List of Used Falsification Indicators on the Interviewer-Level



Assumed Direction of Falsifiers



Acquiescent response style

Share of positive answers ("Agree/Strongly Agree"), independent of question content

Lower share of positive answers, independent of question content for falsifiers



Extreme responses

Share of extreme responses to rating scales

Lower share of extreme responses to rating scales for falsifiers



Interview duration

Duration of completed interviews in minutes

Shorter duration of completed interviews for falsifiers



Middle category responses

Share of the middle response in rating scales

Higher share of middle responses on rating scales for falsifiers



Recency effects

Share of choosing the last two categories in non-ordered answer option lists

Lower share of choosing the last two categories in non-ordered answer option lists for falsifiers





Share of responses to "other" in semi-open-ended question

Lower share of responses to "other" in semi-open-ended question for falsifiers




Strength of stereotypical response to attitudinal items measured on the basis of Cronbach's alpha

Higher strength of stereotypical response to attitudinal items for falsifiers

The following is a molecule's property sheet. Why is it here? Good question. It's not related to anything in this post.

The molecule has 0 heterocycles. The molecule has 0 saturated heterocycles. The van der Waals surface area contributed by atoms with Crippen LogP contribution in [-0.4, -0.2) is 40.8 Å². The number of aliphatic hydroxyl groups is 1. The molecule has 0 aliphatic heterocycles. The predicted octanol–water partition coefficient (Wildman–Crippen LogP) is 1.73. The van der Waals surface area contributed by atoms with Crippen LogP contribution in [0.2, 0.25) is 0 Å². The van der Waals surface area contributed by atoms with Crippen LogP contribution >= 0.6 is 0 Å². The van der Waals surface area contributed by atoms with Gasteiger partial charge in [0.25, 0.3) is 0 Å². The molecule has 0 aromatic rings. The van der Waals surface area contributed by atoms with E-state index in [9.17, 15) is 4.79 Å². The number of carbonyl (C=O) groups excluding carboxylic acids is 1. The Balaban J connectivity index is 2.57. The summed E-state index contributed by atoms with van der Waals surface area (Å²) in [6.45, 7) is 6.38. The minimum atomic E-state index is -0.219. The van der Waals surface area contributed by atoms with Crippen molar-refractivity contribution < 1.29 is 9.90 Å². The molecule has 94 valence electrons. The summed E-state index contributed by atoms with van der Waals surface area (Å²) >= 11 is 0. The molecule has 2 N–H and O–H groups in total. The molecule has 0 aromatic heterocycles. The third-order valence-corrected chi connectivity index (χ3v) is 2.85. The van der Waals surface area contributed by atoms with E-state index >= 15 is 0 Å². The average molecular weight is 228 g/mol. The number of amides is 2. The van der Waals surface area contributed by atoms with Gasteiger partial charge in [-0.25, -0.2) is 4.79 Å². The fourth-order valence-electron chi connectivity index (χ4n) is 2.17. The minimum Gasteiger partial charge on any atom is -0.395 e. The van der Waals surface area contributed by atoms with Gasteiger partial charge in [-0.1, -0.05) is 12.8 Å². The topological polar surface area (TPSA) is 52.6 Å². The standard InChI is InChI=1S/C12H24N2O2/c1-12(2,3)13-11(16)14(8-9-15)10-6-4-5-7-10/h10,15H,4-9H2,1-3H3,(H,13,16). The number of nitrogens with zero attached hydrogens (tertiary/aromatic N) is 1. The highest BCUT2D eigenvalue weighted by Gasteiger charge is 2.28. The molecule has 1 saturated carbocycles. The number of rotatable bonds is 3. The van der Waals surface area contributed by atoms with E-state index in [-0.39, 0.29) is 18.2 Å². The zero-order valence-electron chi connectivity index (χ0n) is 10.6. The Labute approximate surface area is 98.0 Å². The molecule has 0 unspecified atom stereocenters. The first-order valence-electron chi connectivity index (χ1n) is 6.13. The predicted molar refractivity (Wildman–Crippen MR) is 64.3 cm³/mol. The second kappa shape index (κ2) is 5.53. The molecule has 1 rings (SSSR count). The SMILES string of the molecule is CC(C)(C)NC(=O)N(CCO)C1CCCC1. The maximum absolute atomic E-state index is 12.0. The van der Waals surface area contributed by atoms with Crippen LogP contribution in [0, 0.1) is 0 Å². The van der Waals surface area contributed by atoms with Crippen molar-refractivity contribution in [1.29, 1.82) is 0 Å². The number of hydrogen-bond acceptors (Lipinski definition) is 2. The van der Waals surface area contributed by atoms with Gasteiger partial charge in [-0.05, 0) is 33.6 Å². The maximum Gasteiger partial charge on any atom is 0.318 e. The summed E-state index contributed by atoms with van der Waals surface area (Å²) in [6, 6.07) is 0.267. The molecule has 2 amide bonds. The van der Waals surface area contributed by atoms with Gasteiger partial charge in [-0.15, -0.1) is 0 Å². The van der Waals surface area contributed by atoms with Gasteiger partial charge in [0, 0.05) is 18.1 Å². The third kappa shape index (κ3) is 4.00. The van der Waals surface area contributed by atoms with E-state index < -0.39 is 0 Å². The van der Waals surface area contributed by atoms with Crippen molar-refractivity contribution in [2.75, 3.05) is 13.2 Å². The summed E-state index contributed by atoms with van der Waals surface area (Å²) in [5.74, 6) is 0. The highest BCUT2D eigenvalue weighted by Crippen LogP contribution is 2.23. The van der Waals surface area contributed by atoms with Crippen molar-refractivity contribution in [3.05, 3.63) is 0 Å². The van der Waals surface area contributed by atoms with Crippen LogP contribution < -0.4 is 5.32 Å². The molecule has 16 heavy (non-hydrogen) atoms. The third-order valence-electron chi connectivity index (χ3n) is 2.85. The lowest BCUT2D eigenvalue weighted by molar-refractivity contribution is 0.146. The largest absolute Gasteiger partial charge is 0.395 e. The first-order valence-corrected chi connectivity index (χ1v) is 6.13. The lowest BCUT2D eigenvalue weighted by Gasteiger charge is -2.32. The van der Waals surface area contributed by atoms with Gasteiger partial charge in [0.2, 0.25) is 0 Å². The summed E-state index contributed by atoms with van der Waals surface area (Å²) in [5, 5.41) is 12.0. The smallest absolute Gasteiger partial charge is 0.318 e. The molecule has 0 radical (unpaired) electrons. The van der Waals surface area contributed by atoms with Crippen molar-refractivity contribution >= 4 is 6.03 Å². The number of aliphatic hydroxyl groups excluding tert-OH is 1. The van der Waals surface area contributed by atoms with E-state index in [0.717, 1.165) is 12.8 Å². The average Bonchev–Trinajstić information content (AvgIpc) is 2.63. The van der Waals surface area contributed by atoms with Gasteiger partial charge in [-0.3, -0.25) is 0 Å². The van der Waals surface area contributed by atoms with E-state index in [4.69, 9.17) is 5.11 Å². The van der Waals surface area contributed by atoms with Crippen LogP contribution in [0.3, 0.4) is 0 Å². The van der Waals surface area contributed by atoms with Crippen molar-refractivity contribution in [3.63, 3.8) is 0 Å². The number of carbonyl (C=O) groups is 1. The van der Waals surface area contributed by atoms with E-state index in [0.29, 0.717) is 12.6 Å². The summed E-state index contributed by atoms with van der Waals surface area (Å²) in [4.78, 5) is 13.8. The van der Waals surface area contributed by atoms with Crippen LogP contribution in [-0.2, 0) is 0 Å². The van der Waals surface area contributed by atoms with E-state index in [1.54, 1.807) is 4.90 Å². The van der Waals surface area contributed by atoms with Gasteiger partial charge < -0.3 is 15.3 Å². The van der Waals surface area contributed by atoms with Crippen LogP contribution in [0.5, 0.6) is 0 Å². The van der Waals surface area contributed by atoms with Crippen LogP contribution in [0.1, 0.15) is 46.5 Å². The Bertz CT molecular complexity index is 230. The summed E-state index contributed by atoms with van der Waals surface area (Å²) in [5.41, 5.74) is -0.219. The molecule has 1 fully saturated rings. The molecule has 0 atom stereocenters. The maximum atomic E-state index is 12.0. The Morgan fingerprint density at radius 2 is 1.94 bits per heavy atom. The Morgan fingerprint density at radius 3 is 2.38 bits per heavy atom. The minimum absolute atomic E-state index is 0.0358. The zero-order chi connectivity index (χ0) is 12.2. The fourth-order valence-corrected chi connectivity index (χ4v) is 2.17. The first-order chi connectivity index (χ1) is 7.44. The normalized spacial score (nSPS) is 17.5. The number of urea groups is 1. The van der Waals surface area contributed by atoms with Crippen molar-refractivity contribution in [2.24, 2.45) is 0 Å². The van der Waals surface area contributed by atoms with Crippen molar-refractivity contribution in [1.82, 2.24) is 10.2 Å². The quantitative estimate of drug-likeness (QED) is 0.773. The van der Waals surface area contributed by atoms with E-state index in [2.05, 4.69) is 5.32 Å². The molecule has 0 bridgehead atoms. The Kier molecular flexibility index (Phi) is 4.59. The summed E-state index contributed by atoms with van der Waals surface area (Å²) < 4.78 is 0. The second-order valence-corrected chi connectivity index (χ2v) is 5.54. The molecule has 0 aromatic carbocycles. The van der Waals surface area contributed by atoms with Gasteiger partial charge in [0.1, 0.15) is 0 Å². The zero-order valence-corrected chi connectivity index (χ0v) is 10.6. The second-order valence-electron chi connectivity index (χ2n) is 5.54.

Source: IAB-BAMF-SOEP Survey of Refugees in Germany, 2016, own calculations.

We illustrate combining the indicators via cluster analysis, using a simple agglomera- tive hierarchical cluster algorithm (Single-Linkage) with a Euclidean distance measure. The Single-Linkage algorithm is particularly useful in this context, since similar observations are fused first (Kaufman and Rousseeuw 2009) and therefore the most outlying interviewers are separated from the unsuspicious ones. The optimal clustering solution was determined considering the Duda-Hart index (Duda and Hart 1973; Milligan and Cooper 1985). We excluded seven interviewers who had fewer than five interviews because for these interviewers the aggregated indicators are more likely to reflect respondent-level influences. Therefore, results are presented for 91 interviewers.

Table 7.2 includes the clusters that were identified via Single-Linkage clustering. The algorithm created one cluster containing unsuspicious interviewers (cluster 1) and five further clusters (clusters 2-6) containing seven outlying (suspicious) interviewers.


List of Suspicious Interviewers According to Single-Linkage Clustering


Number of Interviewers Per Cluster

Interviewer IDs (Number of Person Interviews)

Cluster 1 (unsuspicious interviewers)



Cluster 2


F2 (46)

Cluster 3


158 (8)

Cluster 4